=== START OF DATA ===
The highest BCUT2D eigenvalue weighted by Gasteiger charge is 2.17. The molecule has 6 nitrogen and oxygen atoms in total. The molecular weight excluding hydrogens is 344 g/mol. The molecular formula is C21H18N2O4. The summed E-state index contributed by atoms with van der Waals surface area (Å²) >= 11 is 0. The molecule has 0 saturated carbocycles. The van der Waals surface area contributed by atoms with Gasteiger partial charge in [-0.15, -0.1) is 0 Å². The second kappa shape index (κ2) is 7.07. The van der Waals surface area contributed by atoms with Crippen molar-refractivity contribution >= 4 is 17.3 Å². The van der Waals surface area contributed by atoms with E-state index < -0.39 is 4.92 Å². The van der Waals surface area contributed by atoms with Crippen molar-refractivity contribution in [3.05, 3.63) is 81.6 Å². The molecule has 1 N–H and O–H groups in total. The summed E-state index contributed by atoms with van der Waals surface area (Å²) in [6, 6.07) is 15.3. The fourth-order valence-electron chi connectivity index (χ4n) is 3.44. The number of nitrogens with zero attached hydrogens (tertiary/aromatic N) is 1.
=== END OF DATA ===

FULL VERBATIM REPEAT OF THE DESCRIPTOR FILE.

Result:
The highest BCUT2D eigenvalue weighted by Gasteiger charge is 2.17. The molecule has 6 nitrogen and oxygen atoms in total. The molecular weight excluding hydrogens is 344 g/mol. The molecular formula is C21H18N2O4. The summed E-state index contributed by atoms with van der Waals surface area (Å²) >= 11 is 0. The molecule has 0 saturated carbocycles. The van der Waals surface area contributed by atoms with Gasteiger partial charge in [-0.15, -0.1) is 0 Å². The second kappa shape index (κ2) is 7.07. The van der Waals surface area contributed by atoms with Crippen molar-refractivity contribution >= 4 is 17.3 Å². The van der Waals surface area contributed by atoms with E-state index < -0.39 is 4.92 Å². The van der Waals surface area contributed by atoms with Crippen molar-refractivity contribution in [3.05, 3.63) is 81.6 Å². The molecule has 1 N–H and O–H groups in total. The summed E-state index contributed by atoms with van der Waals surface area (Å²) in [6, 6.07) is 15.3. The fourth-order valence-electron chi connectivity index (χ4n) is 3.44. The number of nitrogens with zero attached hydrogens (tertiary/aromatic N) is 1.